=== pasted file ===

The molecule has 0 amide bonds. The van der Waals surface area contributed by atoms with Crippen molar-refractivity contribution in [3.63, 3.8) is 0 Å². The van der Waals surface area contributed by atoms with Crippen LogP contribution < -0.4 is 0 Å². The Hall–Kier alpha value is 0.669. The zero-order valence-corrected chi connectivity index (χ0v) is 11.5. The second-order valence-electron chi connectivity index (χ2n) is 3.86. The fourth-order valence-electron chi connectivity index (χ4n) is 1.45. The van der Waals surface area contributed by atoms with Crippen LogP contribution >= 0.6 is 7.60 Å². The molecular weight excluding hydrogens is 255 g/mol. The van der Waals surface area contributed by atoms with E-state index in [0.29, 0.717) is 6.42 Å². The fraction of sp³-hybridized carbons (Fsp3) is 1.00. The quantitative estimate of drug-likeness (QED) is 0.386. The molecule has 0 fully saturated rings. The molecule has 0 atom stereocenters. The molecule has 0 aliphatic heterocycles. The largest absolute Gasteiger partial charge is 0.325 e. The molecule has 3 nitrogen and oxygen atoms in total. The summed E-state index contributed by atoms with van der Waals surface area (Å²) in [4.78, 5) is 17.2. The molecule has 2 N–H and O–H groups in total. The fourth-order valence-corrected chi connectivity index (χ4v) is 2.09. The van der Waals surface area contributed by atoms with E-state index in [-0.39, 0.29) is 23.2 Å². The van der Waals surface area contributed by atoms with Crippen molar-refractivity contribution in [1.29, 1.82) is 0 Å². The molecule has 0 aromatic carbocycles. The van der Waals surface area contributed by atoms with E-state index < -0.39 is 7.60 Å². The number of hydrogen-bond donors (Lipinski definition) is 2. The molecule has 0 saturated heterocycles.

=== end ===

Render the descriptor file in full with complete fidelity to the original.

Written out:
The molecule has 0 amide bonds. The van der Waals surface area contributed by atoms with Crippen molar-refractivity contribution in [3.63, 3.8) is 0 Å². The van der Waals surface area contributed by atoms with Crippen LogP contribution < -0.4 is 0 Å². The Hall–Kier alpha value is 0.669. The zero-order valence-corrected chi connectivity index (χ0v) is 11.5. The second-order valence-electron chi connectivity index (χ2n) is 3.86. The fourth-order valence-electron chi connectivity index (χ4n) is 1.45. The van der Waals surface area contributed by atoms with Crippen LogP contribution >= 0.6 is 7.60 Å². The molecular weight excluding hydrogens is 255 g/mol. The van der Waals surface area contributed by atoms with E-state index in [0.29, 0.717) is 6.42 Å². The fraction of sp³-hybridized carbons (Fsp3) is 1.00. The quantitative estimate of drug-likeness (QED) is 0.386. The molecule has 0 fully saturated rings. The molecule has 0 atom stereocenters. The molecule has 0 aliphatic heterocycles. The largest absolute Gasteiger partial charge is 0.325 e. The molecule has 3 nitrogen and oxygen atoms in total. The summed E-state index contributed by atoms with van der Waals surface area (Å²) in [4.78, 5) is 17.2. The molecule has 2 N–H and O–H groups in total. The fourth-order valence-corrected chi connectivity index (χ4v) is 2.09. The van der Waals surface area contributed by atoms with E-state index in [-0.39, 0.29) is 23.2 Å². The van der Waals surface area contributed by atoms with Crippen molar-refractivity contribution in [1.29, 1.82) is 0 Å². The molecule has 0 aromatic carbocycles. The van der Waals surface area contributed by atoms with E-state index < -0.39 is 7.60 Å². The number of hydrogen-bond donors (Lipinski definition) is 2. The molecule has 0 saturated heterocycles.